In keeping with modern traditions, we first discovered LONGOVEN via Instagram – their gorgeously composed plates and sophisticatedly curated feed instantly caught our eye (and stomach). LONGOVEN comprises a trio: Chefs Patrick Phelan and Andrew Manning, and Pastry Chef (Dominique Ansel mentee) Megan Fitzroy Phelan; and while they don’t currently have a permanent brick-and-mortar home, they’ve made a splash on the Richmond restaurant scene with artful and creative pop-up dining events. Naturally, we wanted in. A couple emails were exchanged and somehow that led to a LONGOVEN x Ledbury farm dinner, hosted by the gracious proprietors of Mt. Olympus Berry Farm, a private farm located in tiny Ruther Glen, Virginia, just a short drive from downtown Richmond. After experiencing a transcendent five-course meal in the front yard of the farmhouse, we interviewed Patrick and his cohorts to get their take on food, community, and why eggs are the ultimate ingredient.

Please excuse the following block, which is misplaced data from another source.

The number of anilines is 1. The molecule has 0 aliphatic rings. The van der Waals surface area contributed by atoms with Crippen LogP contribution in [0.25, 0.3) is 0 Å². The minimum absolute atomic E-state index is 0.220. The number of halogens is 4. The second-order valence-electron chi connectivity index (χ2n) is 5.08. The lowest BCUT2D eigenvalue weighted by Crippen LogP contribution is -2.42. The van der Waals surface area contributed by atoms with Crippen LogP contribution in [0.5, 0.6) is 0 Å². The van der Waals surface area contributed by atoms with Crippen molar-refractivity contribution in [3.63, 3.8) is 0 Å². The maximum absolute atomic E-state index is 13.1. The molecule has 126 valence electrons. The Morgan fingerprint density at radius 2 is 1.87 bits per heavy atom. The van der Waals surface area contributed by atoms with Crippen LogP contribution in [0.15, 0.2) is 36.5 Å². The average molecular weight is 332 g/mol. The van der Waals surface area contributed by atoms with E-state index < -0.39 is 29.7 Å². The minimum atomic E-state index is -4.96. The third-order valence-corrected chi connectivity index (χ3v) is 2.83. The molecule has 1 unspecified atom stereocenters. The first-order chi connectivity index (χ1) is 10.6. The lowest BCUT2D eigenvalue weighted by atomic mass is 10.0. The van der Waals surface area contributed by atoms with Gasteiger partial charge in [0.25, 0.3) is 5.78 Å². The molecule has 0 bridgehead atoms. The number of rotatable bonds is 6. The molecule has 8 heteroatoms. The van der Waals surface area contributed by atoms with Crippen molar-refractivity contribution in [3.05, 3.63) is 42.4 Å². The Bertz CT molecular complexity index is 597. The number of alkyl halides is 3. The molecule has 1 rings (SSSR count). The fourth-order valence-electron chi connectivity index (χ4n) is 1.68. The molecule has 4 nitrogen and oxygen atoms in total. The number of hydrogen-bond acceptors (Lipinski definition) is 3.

Tell us a little bit about yourself.
Currently we work on our pop-up series, LONGOVEN. Simply, it is built off of each of our unique experience and passions. About a year ago we decided to return to Richmond from Italy and New York and open a restaurant. At the moment Megan is home with our daughter who was born this past October. Andrew and I work at Southbound and L’Opossum, respectively.
How did you end up in Virginia?
Andrew grew up here in Richmond. I arrived after high school and stayed for about twelve years. After that time Andrew had an opportunity to cook in Italy so I went and joined him there for several months. He would stay for the next eleven years. I came home and returned to college in Connecticut. I met Megan in the restaurant I worked in while I went to school where she was the pastry chef. Megan was the transplant. She had always lived in New England. When our daughter was born at 27 weeks it didn’t take long for her to see just how special this place is. The community was, and is, a tremendous source of support while we were in the hospital and beyond.
What’s your first memory of food?